As I said, this would be very close to independence, but powers over foreign affairs, defence, currency etc. and crucially, constitutional matters and full sovereignty would presumably remain in Westminster's hands.

The final one is more crucial than it gives off, because what it means is that Scotland still would not be able to legally declare independence on its own, nor could the Scottish Parliament alter its own powers vis-a-vis Westminster, and thus Scotland would still be a part of the UK, but at the same time:

1. a legal entity in international law

2. a member of the single market

3. self-governing in the highest sense, short of full independence.

I hope this clarified what you asked.

Friday, 28 October 2016

The People and constitutional and political revolutions – and Scotland’s independence.

I’m a democrat. I believe in the ballot box as the prime mechanism for delivering political change. I don’t believe in violence or violent revolution as a mechanism, except as the very last resort, nor could any rational person with any shred of humanity in the light of the appalling price of change effected by violent revolution, especially in the 20th and 21st centuries, whatever the ultimate benefit. But there are revolutions and revolution – not all revolutions are violent, and some have been achieved with minimum violence and with speedy returns to democracy.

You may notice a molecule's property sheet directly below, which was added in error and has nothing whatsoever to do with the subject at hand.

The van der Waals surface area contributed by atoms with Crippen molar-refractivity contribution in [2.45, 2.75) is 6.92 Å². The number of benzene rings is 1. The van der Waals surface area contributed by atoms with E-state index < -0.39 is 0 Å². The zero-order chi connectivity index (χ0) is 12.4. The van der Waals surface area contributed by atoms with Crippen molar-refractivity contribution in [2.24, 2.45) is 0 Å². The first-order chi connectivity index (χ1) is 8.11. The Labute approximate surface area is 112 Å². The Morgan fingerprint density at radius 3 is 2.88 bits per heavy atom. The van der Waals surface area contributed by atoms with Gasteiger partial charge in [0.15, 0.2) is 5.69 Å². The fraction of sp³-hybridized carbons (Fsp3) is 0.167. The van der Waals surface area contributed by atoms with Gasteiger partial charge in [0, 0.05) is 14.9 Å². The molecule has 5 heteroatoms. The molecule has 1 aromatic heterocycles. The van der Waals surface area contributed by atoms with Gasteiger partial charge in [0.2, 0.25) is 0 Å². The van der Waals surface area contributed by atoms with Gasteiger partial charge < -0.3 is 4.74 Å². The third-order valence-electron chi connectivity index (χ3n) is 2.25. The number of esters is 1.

I have a deeply-rooted presumption against violence as a mechanism for change, but I do believe intransigent regimes and political systems sometimes have to be challenged in ways that are not violent, but which may provoke an extreme response. If I didn’t believe that, I would be denying, for example the necessity and validity of the independence struggle in the Indian sub-continent in the first half of the 20th century and the American Civil Rights Movement, notably in the 1960s.

If I rejected violence outright in extreme cases, I would deny the French Revolution, the American War of Independence, the struggle for democracy and freedom in South Africa under Mandela and many other violent independence upheavals. In other areas of violent struggle, I am conflicted, and cannot reconcile my abhorrence of violence in politics – or as a means of settling any conflict – with the egregious and inhumane injustices that led to its use. I won’t cite the obvious ones in our own time or the conflicts raging at this very moment across our world.